Today’s idea comes from Eli Valley, a writer and artist living in New York. His comics appear monthly in The Forward, and he is the author of The Great Jewish Cities of Central and Eastern Europe. His website is evcomics.com.

Eli’s idea is Birthright Diaspora, a global initiative to provide Jews with immersion experiences in far-flung Jewish communities.

Birthright Diaspora will make Jews proud again.

It’s a strange thing to say, isn’t it? For one thing, despite the insistent proclamations of Jewish fund-raising letters and Israeli political and cultural leaders, most Jews in the Diaspora are not living on the brink of physical, spiritual or cultural devastation. In fact, by and large they’re pretty proud of who they are already. Secondly, to associate Diaspora experiences with “pride” is to break one of the major taboos of modern Jewish education. Israel is the pinnacle of pride; Diaspora the domain of destruction. That’s why education about the Diaspora designed for fifteen-year olds has meant role-playing “discrimination, persecution, forced conversion, outmarriage, assimilation, [and] (im)migration” so that “the message of a diminishing Jewish world and Israel as the only country with a growing Jewish population should be apparent.”

Yay, let’s role-play some more!

Even Birthright Israel, for all its enormous accomplishments as a global immersion-based educational vehicle and new Jewish rite-of-passage, suggests a binary notion of Jewish history and identity: “Israel made Jews proud … [it] represents the ideological revolution in which Jews became the ‘subjects’ of history rather than the ‘objects.’”

And yet, as it turns out, more than a few Jews have been proud actors on the historical stage since the Roman conquest of Palestine in 70 CE. It’s time to expand our notions of positive Jewish identity and at long last move beyond an ideology that fretfully masquerades self-hatred as Jewish empowerment. By digging through centuries of global Jewish life, Birthright Diaspora will help transform Jewish self-awareness and break the dichotomy of “hero” and “victim” that has handicapped internal Jewish intellectual inquiry for decades. The goal is not merely widespread immersion experiences in global Jewish communities but a renewed understanding of Diaspora as a Birthright that forms the roots of Jewish consciousness.  If implemented effectively, Birthright Diaspora can lead to an existential transformation in the way Jews and Israelis view themselves and the world.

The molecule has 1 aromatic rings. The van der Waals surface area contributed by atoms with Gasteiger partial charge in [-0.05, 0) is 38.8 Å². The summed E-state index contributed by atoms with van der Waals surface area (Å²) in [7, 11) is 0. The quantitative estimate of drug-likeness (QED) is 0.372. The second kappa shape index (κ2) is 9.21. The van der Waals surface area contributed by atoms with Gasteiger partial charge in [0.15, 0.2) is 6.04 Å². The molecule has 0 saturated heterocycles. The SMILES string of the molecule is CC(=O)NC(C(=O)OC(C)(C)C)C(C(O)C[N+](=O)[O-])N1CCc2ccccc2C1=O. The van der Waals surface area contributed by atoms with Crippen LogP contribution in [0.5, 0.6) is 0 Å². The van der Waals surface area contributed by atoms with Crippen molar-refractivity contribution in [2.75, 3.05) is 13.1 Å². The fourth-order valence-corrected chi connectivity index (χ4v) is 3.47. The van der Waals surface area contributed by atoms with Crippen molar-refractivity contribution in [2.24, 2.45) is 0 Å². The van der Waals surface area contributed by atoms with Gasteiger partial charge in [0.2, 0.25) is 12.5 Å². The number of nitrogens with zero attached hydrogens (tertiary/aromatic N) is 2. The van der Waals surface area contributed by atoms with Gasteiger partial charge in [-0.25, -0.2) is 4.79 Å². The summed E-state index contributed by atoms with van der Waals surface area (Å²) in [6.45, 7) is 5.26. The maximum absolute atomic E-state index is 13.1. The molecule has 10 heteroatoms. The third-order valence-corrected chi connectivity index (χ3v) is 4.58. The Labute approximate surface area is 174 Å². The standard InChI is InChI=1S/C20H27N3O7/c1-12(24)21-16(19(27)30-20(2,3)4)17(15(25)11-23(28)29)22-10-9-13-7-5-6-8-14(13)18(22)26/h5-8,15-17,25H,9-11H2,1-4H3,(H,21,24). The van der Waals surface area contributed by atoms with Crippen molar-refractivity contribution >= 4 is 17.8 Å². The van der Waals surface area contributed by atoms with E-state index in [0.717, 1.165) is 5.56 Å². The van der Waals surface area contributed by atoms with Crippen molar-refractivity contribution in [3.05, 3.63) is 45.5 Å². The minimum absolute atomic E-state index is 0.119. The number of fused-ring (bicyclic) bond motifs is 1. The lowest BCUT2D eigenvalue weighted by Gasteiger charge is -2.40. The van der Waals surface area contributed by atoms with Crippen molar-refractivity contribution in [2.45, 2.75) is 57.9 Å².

The program is not meant to replace Birthright Israel but rather to exist in tandem as a supplementary option for Jewish education and identity enrichment for young adults. Although there currently exist various Jewish educational trips in the Diaspora, many of these perpetuate longstanding ideologies either by focusing on death and destruction or by positioning Israeli or American visitors as spiritual or economic rescuers of the locals. Birthright Diaspora will have a different focus: immersion experiences in living Jewish communities, past and present, in which the visitors learn from, and share with, the local Jewish populations. Participants as well as destinations will be selected by lottery. To ensure geographic diversity, destinations will be at least 1,000 miles away from, and in countries different from, the respective participant’s place of birth or current residence. For ten-day trips, it is possible to aim for immersions in three or four communities in a particular region, but this can be adjusted based on the region and proximity of communities. Like Birthright Israel, Birthright Diaspora will utilize various trip providers, many of which will focus on particular aspects of Diaspora Jewish life and/or cohorts of participants, with similar ideological constraints: Just as Birthright Israel does not allow trips to be run by Jews for Jesus or Jews for Hezbollah, Birthright Diaspora will not permit the trips to become necrophiliac surveys of Diaspora doom.